New Mexico dumbing down education standards

At the Rio Grande Foundation we continue to report on and discuss New Mexico’s worst-in-the-nation NAEP scores, all while massively increasing education spending. Sadly, the initial reaction in the Legislature and Public Education Department seems to be to reduce standards rather than making long-overdue changes to the education system.

For starters, there is legislation being drafted to eliminate Algebra II as a requirement and reduce the minimum number of class-unit credits needed for graduation. Currently New Mexico is among the 20 states that require Algebra II for graduation.

Replacing Algebra II with a course on real-world statistics isn’t necessarily a bad idea, but we certainly would question the reduction in overall class credits. Notably, according to the Santa Fe New Mexican, “The state Council of University Presidents has cautioned in recent years that a reduction in high school class requirements, including algebra, could adversely affect college readiness and increase the need for remedial studies.” Given the Gov.’s “free college” it would seem that this may be yet another effort to push high school education onto the backs of New Mexico’s colleges and universities. 

And then there is the the PED’s recent decision to eliminate the need to pass a standardized test in order to graduate. Standardized tests are not perfect, but they provide a basic understanding of what students should be able to do upon graduation. Eliminating the test only further undermines the relevance of graduation rates which are easily inflated and reinforces the need for a high-quality national test like the NAEP.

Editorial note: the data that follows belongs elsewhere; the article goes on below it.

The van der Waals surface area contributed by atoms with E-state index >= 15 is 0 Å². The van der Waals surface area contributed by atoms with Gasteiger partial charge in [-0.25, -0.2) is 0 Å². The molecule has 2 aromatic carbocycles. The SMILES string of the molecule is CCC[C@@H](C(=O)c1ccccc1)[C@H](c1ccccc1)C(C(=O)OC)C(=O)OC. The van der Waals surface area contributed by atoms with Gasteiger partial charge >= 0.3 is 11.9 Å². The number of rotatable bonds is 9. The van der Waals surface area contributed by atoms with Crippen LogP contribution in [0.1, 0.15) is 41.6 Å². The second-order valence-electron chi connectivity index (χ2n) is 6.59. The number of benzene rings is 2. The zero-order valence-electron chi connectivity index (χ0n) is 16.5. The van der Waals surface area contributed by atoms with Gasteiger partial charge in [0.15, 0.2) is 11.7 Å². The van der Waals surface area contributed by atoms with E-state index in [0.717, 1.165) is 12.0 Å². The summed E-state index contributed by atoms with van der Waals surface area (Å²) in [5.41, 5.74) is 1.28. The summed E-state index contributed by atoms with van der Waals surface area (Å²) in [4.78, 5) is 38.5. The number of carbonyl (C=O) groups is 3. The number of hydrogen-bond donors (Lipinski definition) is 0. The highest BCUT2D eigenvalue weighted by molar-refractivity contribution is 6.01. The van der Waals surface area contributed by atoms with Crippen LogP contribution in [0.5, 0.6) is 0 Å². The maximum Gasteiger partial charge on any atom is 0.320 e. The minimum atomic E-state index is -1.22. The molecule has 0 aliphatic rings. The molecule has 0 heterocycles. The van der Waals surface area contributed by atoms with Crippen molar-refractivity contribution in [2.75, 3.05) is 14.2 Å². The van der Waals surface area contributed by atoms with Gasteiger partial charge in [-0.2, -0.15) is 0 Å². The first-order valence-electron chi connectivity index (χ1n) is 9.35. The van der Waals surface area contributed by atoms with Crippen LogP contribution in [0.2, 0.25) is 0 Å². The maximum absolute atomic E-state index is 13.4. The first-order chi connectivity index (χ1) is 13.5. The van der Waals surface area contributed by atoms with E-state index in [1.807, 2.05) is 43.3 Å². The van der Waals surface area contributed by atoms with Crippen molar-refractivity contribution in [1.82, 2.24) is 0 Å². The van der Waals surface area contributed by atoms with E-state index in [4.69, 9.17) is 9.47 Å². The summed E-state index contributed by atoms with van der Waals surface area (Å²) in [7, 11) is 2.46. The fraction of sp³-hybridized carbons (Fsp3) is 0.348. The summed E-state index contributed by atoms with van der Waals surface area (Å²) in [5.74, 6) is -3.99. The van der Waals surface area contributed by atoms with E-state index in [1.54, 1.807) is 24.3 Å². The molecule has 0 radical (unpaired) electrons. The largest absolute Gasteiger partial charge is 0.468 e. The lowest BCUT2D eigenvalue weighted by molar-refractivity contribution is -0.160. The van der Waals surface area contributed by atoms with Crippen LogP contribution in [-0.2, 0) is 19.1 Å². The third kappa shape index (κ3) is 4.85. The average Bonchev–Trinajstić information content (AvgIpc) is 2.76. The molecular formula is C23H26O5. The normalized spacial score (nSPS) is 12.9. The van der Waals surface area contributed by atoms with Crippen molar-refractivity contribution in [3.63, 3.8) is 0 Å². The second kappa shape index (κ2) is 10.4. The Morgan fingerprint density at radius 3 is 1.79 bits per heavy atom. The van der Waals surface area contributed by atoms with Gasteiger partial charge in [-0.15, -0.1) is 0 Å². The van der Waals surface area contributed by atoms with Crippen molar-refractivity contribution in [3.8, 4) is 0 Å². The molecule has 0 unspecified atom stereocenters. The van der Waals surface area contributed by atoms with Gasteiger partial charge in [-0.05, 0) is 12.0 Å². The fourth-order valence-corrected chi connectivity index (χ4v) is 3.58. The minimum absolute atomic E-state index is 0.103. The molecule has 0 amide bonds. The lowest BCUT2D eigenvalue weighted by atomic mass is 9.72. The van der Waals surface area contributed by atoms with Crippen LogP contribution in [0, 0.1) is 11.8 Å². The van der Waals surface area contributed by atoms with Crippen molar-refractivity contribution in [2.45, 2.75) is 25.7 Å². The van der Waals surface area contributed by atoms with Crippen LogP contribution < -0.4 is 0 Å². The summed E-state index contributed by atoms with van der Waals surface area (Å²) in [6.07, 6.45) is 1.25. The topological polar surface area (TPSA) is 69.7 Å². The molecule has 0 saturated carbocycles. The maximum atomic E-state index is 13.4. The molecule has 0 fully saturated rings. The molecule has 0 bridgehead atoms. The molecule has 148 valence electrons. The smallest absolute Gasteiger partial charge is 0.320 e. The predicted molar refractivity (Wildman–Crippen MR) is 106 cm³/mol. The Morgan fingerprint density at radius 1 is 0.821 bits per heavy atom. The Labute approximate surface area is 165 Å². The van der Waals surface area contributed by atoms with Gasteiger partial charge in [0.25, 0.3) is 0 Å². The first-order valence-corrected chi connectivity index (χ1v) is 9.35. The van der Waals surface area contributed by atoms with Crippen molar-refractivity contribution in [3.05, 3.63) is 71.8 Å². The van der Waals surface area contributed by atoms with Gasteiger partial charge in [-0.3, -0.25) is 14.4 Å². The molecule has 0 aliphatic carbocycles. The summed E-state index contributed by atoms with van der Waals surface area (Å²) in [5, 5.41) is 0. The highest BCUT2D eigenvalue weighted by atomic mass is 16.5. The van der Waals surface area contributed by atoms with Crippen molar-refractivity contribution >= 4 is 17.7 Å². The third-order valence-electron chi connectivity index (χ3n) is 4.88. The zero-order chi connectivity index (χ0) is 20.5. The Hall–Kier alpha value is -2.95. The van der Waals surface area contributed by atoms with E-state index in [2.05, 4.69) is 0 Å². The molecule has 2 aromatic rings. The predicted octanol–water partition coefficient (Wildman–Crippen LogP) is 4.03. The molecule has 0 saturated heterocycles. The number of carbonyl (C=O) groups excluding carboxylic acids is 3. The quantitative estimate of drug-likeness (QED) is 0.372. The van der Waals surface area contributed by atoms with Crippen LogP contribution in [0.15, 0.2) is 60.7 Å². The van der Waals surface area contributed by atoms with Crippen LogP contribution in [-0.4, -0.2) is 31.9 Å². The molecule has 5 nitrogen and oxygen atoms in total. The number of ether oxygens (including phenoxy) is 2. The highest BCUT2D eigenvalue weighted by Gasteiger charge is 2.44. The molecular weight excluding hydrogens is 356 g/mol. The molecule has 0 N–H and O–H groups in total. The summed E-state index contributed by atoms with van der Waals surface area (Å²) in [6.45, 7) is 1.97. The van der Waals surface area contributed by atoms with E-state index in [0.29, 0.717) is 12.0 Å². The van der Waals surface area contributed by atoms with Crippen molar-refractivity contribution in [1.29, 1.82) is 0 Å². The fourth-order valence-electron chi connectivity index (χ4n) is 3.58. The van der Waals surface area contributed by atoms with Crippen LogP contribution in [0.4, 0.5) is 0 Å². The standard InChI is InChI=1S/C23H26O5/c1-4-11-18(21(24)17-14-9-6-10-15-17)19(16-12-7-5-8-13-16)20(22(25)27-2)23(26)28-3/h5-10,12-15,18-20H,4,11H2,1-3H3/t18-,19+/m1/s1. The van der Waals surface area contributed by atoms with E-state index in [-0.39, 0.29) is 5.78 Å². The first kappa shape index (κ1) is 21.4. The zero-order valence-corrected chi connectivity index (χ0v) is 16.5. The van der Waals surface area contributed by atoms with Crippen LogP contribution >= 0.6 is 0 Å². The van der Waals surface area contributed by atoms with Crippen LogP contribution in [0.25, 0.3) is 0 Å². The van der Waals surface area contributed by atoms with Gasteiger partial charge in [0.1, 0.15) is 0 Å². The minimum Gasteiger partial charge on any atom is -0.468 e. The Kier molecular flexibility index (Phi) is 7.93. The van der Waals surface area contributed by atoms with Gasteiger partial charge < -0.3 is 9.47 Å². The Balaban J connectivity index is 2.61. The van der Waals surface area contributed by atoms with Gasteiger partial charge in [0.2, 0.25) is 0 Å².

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2 Replies to “New Mexico dumbing down education standards”

  1. The thought process and resulting actions of the PED primarily, and the NM Legislature secondly are simply beyond comprehension for any rational, reasonable person. There is absolutely no attempt to actually enhance and improve student learning and performance. One can only assume these ridiculous measures are designed to achieve only one thing — increase graduation rates. So some politician or bureaucrat can say: ‘Look at what we did. Aren’t we great.’ All at the expense of our poorly served students on one hand, and the State of New Mexico on the other hand as we’re left with one of the most uneducated workforces in the country.
    You should be ashamed. All of you. Seriously.

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